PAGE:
Saturday, September 23, 2023

How to create decision-making processes that prioritize your company’s values

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Decision making can involve a number of different factors that complicate the decision-making process. When an organization needs to take a step, having a clearly defined process for both critical and non-critical decisions is essential to move the business forward.

However, creating and implementing an effective decision-making process becomes complicated when leadership has to consider the company’s established values, employees and customer needs. To help, experts from Business Council each shares one approach that leaders can use to implement a decision-making process that prioritizes the values ​​of the organization.

1. Start by ensuring that moral leadership is in place

Having the moral leadership to begin with is a start. This then creates a downstream path for expectations when prioritizing the organization’s values ​​is a requirement to begin with, allowing leaders to adjust any complicated issues surrounding the decision. It will drive the process to weight value more heavily, because the culture “cost” of not valuing those values ​​will make the company suffer, even if the monetary outcome is preferable. – Paul L. Gunn, KUOG Corporation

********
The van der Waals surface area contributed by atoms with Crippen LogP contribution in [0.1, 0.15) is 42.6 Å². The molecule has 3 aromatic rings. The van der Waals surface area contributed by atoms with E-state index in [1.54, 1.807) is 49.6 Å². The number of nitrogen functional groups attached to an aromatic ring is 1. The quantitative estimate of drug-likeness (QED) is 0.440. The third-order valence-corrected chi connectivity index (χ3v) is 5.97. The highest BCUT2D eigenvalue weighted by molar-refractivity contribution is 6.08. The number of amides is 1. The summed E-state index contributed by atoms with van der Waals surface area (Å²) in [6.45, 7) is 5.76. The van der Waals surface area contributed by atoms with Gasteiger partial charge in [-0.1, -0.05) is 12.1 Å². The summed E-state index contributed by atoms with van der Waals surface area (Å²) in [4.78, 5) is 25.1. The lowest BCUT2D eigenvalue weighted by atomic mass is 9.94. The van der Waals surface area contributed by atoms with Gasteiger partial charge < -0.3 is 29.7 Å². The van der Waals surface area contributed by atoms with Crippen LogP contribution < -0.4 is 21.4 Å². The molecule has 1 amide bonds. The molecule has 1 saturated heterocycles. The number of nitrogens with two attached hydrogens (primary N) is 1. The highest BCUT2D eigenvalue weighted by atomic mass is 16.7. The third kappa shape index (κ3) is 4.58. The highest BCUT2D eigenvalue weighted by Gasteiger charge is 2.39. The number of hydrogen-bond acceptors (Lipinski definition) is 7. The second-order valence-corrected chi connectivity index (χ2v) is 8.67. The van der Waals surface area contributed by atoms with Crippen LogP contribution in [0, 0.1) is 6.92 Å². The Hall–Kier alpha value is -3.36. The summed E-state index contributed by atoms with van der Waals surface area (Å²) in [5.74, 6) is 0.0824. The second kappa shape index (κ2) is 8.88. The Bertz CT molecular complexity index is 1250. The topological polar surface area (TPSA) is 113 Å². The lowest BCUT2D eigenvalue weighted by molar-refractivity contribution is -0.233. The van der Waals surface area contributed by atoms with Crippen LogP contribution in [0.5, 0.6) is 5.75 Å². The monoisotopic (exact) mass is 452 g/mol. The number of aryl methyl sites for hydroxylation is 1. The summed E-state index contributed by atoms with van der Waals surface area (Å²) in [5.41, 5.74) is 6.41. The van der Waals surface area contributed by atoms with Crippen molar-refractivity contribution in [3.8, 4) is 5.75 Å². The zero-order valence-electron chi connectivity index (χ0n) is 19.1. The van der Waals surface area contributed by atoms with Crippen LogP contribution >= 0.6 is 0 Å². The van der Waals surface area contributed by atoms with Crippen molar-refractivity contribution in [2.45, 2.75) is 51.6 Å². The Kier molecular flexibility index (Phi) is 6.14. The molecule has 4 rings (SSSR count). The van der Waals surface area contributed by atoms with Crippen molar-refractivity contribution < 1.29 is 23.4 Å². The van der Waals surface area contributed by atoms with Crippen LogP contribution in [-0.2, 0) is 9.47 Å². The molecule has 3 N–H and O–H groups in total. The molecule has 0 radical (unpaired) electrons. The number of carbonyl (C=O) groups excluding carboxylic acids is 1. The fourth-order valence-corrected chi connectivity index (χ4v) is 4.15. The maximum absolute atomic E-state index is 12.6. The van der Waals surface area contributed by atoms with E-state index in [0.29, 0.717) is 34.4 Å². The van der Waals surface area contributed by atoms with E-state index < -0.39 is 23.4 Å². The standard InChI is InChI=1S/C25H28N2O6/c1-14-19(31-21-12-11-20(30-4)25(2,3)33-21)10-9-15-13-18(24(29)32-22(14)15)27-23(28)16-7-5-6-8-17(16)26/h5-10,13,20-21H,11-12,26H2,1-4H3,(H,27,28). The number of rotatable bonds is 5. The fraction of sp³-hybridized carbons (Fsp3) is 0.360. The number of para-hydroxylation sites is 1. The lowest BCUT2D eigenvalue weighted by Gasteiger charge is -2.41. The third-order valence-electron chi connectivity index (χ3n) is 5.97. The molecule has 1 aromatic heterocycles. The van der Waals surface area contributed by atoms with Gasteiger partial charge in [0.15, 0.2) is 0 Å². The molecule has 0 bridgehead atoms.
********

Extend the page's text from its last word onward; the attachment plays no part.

2. Practice What You Preach

The leaders of an organization must embody the values ​​of that organization. It shouldn’t be a struggle to develop a process that prioritizes the company values ​​because the leadership team naturally should. If disagreements arise, talk about them, respect the other people in the room, and develop solutions that best fit the needs of the business. – Deyman Doolittle, ShipSigma Business Council is the leading growth and networking organization for entrepreneurs and leaders. Am I eligible?

3. Make the mission statement universal

Be extremely clear about what the organization’s values ​​actually are. Too often we assume that our mission statement means the same to everyone. Get clarity and make sure you analyze the decision based on a rubric of the values. – Kristen Donnelly, Abbey Research

4. Explicitly define the core values